As an immigrant and as a mother I spent many sleepless nights worrying about bullies before my son started pre-school. I steeled myself to prepare him for mean kids.
I acted out scenarios in which I shoved him physically and asked him tough questions. He didn't just pass, he excelled.
And as it turns out, I had nothing to worry about. He was never bullied in his entire school career and a few weeks ago, he started college.
Other kids have not been so lucky.
Earlier this month, the Sikh Coalition triumphantly played a leadership role in launching a national anti-bullying campaign in a landmark partnership with the White House Initiative on Asian Americans and Pacific Islanders (AAPI).
Starting in October, designated as the national anti-bullying month, this campaign seeks to raise awareness about bullying and American children. It includes Asian Americans, Pacific Islanders, Sikhs, Muslims, LGBTs and immigrants and is meant to empower students, parents, teachers and communities to report, stop and prevent bullying.
The campaign introduces the web resource#ActTochange which features - in multiple languages -- blogs, resources and video testimonials from celebrities, athletes and community members about bullying.
They also released a video.
The Sikh Coalition, an organisation that was formed after the September 2001 attacks, is all too familiar with the bullying of Sikh kids. They have spent years documenting attacks against Sikhs and have observed an ugly pattern of aggression that is based on the fact that people associate their beards and turbans with Muslim terrorists.
They heard reports of several shocking attacks on Sikh kids having their hair cut off or having their turbans pushed off their heads. The organisation had documented many cases but were unable to do anything legally as few of the victims wanted to pursue prosecution.
Sikh kids (Photo: The Sikh Coalition)
Harjot Kaur, 24, a development manager at the organisation, has spent years on studying and filing the stories on bullying. "We have come a long way in raising awareness on bullying. It was seen as a rite of passage but now we are showing it as it is. It's unwanted, hurtful aggressive behaviour towards another," she says. "We are teaching our Sikh kids to grab the power back in the hands. And say 'no more'."
Kaur describes how for years after 9/11 the Sikh community watched helplessly as their children were "physically beaten, mentally tortured and being targets of hate because of the articles of their faith."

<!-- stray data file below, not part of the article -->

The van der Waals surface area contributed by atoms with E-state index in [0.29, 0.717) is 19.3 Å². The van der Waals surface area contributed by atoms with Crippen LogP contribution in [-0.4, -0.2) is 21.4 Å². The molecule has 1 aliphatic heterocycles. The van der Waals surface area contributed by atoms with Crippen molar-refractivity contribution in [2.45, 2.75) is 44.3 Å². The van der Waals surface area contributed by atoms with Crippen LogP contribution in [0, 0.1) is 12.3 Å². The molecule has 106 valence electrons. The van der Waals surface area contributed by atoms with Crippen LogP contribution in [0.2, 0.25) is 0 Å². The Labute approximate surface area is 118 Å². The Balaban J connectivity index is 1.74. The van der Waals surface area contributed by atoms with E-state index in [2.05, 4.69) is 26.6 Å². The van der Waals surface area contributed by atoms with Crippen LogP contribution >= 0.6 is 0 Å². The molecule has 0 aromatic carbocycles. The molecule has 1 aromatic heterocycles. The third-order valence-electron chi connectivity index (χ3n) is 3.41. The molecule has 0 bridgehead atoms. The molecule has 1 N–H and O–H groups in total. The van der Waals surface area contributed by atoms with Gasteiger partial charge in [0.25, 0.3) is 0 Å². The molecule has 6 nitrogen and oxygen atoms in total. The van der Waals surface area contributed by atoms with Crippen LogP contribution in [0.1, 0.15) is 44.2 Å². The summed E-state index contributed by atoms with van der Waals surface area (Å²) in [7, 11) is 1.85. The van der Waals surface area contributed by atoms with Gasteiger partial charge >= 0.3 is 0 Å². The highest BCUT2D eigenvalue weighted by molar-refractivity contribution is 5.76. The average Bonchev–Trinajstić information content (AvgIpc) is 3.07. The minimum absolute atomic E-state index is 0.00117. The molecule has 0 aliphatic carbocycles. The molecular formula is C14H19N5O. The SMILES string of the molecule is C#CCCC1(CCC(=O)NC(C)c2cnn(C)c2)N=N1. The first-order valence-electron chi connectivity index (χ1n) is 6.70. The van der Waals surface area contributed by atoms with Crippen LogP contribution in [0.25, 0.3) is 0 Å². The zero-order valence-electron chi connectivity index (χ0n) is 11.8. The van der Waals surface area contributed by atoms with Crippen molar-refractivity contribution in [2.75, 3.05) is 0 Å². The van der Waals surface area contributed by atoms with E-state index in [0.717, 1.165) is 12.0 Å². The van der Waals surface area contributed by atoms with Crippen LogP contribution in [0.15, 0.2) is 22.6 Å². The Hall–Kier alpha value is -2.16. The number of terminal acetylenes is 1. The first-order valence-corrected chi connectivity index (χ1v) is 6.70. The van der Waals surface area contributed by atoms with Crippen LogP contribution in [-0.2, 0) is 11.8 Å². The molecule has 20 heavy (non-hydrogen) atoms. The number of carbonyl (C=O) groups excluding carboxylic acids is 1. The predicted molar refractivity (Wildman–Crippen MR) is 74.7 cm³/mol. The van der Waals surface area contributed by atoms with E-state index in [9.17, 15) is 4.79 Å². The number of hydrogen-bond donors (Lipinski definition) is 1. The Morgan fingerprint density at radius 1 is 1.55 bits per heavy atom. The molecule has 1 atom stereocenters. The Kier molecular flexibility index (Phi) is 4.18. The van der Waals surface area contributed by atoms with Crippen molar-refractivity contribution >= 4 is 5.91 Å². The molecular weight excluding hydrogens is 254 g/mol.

A lot of these kids did not want to be approached either by the Sikh Coalition or the media. One incident that received widespread attention involved a Sikh child being harassed on a bus. The boy filmed the incident and the video went viral, but even then his parents refused to speak publicly.
For Japjee Singh, now 17 and in the eleventh grade, the bullying started when he was in the second grade.
As a child, he wore a patka and other kids would crowd around him, taunting him with the same question over and over again. "What's that on your head? Is that a tomato? A cheeseball? A potato? A bomb?" He was also no stranger to hurtful barbs like "you smell like curry" or "are you a girl or a boy?" or "go back to your own country."
The cruelty escalated into physical incidents: One day when the kids were playing kickball, they made Singh into a target. A very small-built kid, he was hit multiple times with the ball before the teacher intervened.
Then in the eighth grade came the incident which his sister Aasees Kaur, 20, describes as the "worst of the worst."
On 4 October 2012, Singh was brutally physically assaulted on school grounds of his Atlanta, Georgia school by another eighth grader, who was egged on by others watching.
Singh had his nose broken, his jaw dislocated and his cheek bones were unattached. Kaur recalls that as he lay on the floor, with his face bloodied, children taunted him and told him to go back to his own country. "It broke our parents' hearts to see how the kids displayed a total lack of compassion," says Kaur. However, Singh's parents, Pejinder Singh, 57, and Harpreet Kaur, 51, declined to press criminal charges. The school suspended the offender for a few days.
Aasees says the student showed no remorse and never apologised. The explanation he gave to why he attacked Singh was "Because I felt like it." After that, Aasees says, something in her brother shifted. "He began to switch away from his faith and from his identity."
The family began to worry about him as he slid into depression and Aasees began to research bullying which led her to the Sikh Coalition.
They worked on Singh's case and secured a landmark settlement with Georgia schools to address bullying based on religion and national origin.
They heard Aasees's plea and with their strong support Singh began to change. He grew more confident and emerged as an advocate against bullying.
He testified before Congress and he spoke at gurudwaras and public meetings to kids and urged them to stand up to bullies.
Japjee Singh testifying before Congress (Photo: The Sikh Coalition)
Singh has decided to discontinue speaking to the media because every time he does so he gets negative attention. Today, Aasees represents the family in the media, but he continues to be active in the cause.
"We are hopeful that the telling of our story will bring change. Our society will be more aware that bullying causes damage and pain to kids and their families and this is wrong. This kind of behaviour must not be tolerated. We want all kids to stand up and say no to bullying today," says Aasees.
A version of this post first ran in The Quint
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